He also favored allowing the Lazard Company, which helped draft the old economic plan, to be involved in the new rescue program of the government.
However, not all economists and financial analysts feel that Khalil is suitable for the job and even questioned the ability of the new Cabinet to adopt a revised economic plan.
A leading Middle East economic expert said Lebanon needs $75 billion steer the country to safe shores, dismissing claims that $4 billion from the fund would be sufficient to put the country on the right track.
“Lebanon’s needs a rescue financial package of about $75 billion for stabilization and reconstruction,” the economist told The Daily Star on condition of anonymity.
He added that banks need a cash injection of $20 billion, infrastructure $15 billion, fiscal transition $10 billion, BDL restructuring $10 billion, balance of payment support $5 billion, private sector financing $15 billion.
“The IMF and international support is imperative but conditional on undertaking a comprehensive set of deep governance, economic, monetary, fiscal and structural reforms,” he explained.
The economist argued that Lebanon was paying the price of an unsustainable, fixed exchange rate and fiscal and debt policies, adding that Lebanon’s financial meltdown and deep depression resulted from deliberate policies by BDL, government and politicians to impose an Inflation Tax & Lirafication to avoid recognizing balance sheet losses and undertaking fiscal, economic and structural reforms.
“The $40 billion losses incurred by the Central Bank were a result of BDL’s decision to defend the pound. This has nothing to do with the financing of electricity,” he added.
The economist expressed serious doubt that Kahlil would be able to persuade the IMF to have a second look at the losses of BDL and banks that were mentioned in the old economic rescue plan of the previous government.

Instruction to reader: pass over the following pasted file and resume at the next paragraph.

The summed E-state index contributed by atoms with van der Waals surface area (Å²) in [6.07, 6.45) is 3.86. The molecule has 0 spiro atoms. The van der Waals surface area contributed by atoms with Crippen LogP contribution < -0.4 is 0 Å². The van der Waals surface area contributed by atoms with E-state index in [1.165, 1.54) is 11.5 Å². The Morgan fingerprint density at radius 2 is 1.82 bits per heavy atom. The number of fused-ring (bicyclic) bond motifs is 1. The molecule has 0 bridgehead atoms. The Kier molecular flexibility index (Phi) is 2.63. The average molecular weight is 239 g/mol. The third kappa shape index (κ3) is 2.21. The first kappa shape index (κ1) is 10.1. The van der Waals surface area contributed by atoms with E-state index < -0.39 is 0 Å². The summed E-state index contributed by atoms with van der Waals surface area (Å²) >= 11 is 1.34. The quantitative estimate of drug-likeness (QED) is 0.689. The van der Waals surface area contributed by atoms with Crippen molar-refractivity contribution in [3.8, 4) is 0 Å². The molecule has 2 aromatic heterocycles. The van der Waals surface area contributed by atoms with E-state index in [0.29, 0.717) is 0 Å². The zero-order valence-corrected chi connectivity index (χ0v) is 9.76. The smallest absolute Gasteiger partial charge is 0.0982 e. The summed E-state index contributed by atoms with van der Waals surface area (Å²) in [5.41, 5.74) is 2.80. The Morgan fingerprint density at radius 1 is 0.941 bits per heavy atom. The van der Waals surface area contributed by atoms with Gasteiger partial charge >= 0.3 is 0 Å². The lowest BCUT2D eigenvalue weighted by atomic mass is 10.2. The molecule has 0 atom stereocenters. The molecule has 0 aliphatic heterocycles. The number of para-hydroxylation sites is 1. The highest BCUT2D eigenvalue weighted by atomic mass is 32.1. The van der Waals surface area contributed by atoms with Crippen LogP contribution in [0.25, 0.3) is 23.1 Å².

He also wondered how Khalil can cooperate with Alvarez and Marcel to conduct forensic auditing of BDL, especially since the new finance minister has executed the financial engineering that was one of the main causes for the financial bleeding.
However, Nassib Ghobril, the head of the Economic Research at Byblos Bank, saw fit to either drastically or modify the old economic plan or hammer out a new one.
“The suggestions for the new government to adopt, as is, the so-called financial recovery plan of the Hassan Diab government for time constraints reasons are highly misleading,” Ghobril said.
He added that it is better to take the necessary time to develop a plan that is logical, fair, balanced, and comprehensive and is pro-growth, instead of rushing to utilize a plan that representatives of the private sector have labeled as harmful to the economy and squarely rejected key components of it.
“There is also a need to involve stakeholders in developing the new plan, so the plan gets the necessary buy-in that the International Monetary Fund is looking for before it signs on this program, as from the experience of the IMF in other countries, the successful implementation of a structural reforms plan requires the full support of local stakeholders,” he noted.
Ghobril said the previous government did not consult or take the opinion of stakeholders in developing its plan, and it parachuted it on the economy and the private sector.
“It seems that the suggestions to rush in the Diab plan have to do with the central point of adopting the so-called losses of the financial sector in that plan. But the plan puts the entire burden of the crisis and the losses from the default on the Eurobonds on the financial sector only.”
He added this is why there is a need for a new plan that distributes the “losses” in a logical and fair way, starting with the public sector.
“This is why the Association of Banks in Lebanon submitted in May 2020 an alternative plan that the new government needs to examine and take into consideration.”